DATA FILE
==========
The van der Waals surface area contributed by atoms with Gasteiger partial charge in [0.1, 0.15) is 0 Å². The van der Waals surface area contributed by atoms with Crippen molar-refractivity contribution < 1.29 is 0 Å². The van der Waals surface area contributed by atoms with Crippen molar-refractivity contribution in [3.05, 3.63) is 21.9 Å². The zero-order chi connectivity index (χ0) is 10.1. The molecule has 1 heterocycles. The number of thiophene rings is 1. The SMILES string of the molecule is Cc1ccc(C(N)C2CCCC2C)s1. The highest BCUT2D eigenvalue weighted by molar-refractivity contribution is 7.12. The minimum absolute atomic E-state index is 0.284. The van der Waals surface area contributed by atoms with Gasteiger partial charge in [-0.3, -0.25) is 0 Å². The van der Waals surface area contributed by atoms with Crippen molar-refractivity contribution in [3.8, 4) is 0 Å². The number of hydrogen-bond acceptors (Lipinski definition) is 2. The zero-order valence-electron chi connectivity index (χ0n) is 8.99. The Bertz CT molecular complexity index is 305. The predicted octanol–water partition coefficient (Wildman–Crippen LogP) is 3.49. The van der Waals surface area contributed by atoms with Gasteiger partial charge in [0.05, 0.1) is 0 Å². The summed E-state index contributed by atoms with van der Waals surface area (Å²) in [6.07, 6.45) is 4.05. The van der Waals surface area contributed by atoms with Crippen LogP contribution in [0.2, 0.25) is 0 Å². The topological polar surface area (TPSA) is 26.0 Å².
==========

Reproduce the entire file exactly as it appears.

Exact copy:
The van der Waals surface area contributed by atoms with Gasteiger partial charge in [0.1, 0.15) is 0 Å². The van der Waals surface area contributed by atoms with Crippen molar-refractivity contribution < 1.29 is 0 Å². The van der Waals surface area contributed by atoms with Crippen molar-refractivity contribution in [3.05, 3.63) is 21.9 Å². The zero-order chi connectivity index (χ0) is 10.1. The molecule has 1 heterocycles. The number of thiophene rings is 1. The SMILES string of the molecule is Cc1ccc(C(N)C2CCCC2C)s1. The highest BCUT2D eigenvalue weighted by molar-refractivity contribution is 7.12. The minimum absolute atomic E-state index is 0.284. The van der Waals surface area contributed by atoms with Gasteiger partial charge in [-0.3, -0.25) is 0 Å². The van der Waals surface area contributed by atoms with Crippen molar-refractivity contribution in [3.8, 4) is 0 Å². The number of hydrogen-bond acceptors (Lipinski definition) is 2. The zero-order valence-electron chi connectivity index (χ0n) is 8.99. The Bertz CT molecular complexity index is 305. The predicted octanol–water partition coefficient (Wildman–Crippen LogP) is 3.49. The van der Waals surface area contributed by atoms with Gasteiger partial charge in [0.05, 0.1) is 0 Å². The summed E-state index contributed by atoms with van der Waals surface area (Å²) in [6.07, 6.45) is 4.05. The van der Waals surface area contributed by atoms with Crippen LogP contribution in [0.2, 0.25) is 0 Å². The topological polar surface area (TPSA) is 26.0 Å².